Once simulations are completed, the SI engineer can compile their report with required changes and send it back to the PCB design team. The advantage of using Altium 365 as your cloud simulation tool is the ability to share, control access, and open all the project data in Altium Designer. In addition, there are the hardware version control features in Altium 365, something that is unique and does not require a 3rd party application.

You Can Still Leave Comments Without Altium Designer

Your collaborators can still leave comments on the design without using Altium Designer. Instead of opening the project files, your collaborator can leave a comment on the schematics or layout in Altium 365 via the web browser. As long as the other user has project access and is part of your workspace, they can open the project and add comments with simulation results and recommended changes to the design.

Cloud simulation Altium 365
Comments can be left in the layout through your web browser.

You Can Put EDB Files and Simulation Data in Version Control

Compiling and committing documentation, ensuring a consistent naming scheme, and tracking revisions to documentation can be its own full-time job. Adding simulation models and results files to the mix just adds to the documentation workload. Thanks to the automated file naming features and version control system, Altium 365 can help streamline these important tasks.

Altium 365 already provides these features for all the standard design files, Project Releases, libraries, components, Board Information reports, and any binary files you’ll need for your project. You can do the same with your EDB files and any simulation results you need to share with your design team. This is all done through the integrated Git functionality on Altium 365; no 3rd party documentation or version control systems are needed for these tasks.

The Altium 365™ platform gives you, your team, and your cloud simulation engineer the tools needed to quickly get a new design through evaluation, testing, and manufacturing. You’ll have all the tools you need to share, store, and manage all of your PCB design data in a secure cloud platform. Altium 365 is the only cloud collaboration platform specifically for PCB design and manufacturing, and all the features in Altium 365 integrate with the world-class design tools in Altium Designer®.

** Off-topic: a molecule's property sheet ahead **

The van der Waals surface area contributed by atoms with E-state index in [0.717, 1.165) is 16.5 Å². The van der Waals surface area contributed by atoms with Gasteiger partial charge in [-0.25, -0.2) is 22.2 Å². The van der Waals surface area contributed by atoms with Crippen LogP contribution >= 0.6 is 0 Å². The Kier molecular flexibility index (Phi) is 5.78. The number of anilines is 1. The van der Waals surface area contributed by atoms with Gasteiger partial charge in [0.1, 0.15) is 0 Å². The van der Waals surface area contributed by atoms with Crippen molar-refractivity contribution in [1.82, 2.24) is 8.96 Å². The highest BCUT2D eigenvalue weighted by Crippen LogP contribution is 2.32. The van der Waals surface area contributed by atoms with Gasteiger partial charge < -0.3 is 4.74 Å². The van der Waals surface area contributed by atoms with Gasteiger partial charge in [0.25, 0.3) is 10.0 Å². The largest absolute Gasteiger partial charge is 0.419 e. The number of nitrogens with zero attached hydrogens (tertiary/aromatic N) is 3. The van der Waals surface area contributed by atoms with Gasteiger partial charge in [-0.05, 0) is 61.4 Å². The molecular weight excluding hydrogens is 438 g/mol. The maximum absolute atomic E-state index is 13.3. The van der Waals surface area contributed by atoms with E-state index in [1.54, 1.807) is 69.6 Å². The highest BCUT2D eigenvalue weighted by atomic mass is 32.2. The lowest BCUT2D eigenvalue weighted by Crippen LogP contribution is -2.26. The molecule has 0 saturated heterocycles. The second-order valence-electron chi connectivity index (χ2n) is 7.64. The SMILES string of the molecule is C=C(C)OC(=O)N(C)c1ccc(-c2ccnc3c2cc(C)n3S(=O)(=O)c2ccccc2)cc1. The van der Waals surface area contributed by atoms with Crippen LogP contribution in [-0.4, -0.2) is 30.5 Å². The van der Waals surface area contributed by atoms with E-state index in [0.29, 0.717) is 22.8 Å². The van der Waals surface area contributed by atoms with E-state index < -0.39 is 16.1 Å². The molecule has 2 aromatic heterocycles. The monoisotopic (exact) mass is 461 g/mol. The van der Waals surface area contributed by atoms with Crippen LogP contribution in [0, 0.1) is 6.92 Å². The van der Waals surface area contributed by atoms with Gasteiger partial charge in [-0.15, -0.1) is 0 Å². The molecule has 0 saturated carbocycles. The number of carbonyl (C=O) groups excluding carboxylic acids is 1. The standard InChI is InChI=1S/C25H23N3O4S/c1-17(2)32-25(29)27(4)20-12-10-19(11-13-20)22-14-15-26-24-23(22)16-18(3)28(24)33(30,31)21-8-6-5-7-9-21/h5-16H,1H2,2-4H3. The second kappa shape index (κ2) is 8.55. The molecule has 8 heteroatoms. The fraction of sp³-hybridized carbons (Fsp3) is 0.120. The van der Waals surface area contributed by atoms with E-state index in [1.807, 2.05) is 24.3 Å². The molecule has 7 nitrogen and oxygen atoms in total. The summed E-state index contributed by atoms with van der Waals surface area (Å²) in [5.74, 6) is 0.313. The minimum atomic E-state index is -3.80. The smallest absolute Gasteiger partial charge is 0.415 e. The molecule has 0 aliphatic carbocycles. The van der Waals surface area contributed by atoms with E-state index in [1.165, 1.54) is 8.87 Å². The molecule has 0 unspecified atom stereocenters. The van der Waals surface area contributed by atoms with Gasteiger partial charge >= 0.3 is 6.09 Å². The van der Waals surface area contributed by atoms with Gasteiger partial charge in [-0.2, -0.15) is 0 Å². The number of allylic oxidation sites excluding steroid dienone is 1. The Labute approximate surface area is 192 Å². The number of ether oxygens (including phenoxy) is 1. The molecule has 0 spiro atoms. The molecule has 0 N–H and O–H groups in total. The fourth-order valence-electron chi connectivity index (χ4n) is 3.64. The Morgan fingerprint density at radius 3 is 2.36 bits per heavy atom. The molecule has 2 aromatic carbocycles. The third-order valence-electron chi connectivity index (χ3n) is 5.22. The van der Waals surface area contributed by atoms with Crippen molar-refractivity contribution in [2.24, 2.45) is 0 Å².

We have only scratched the surface of what is possible to do with Altium Designer on Altium 365. You can check the product page for a more in-depth feature description or one of the On-Demand Webinars.

About Author

About Author

Zachariah Peterson has an extensive technical background in academia and industry. He currently provides research, design, and marketing services to companies in the electronics industry. Prior to working in the PCB industry, he taught at Portland State University and conducted research on random laser theory, materials, and stability. His background in scientific research spans topics in nanoparticle lasers, electronic and optoelectronic semiconductor devices, environmental sensors, and stochastics. His work has been published in over a dozen peer-reviewed journals and conference proceedings, and he has written 1000+ technical blogs on PCB design for a number of companies. He is a member of IEEE Photonics Society, IEEE Electronics Packaging Society, and the American Physical Society, and he currently serves on the INCITS Quantum Computing Technical Advisory Committee.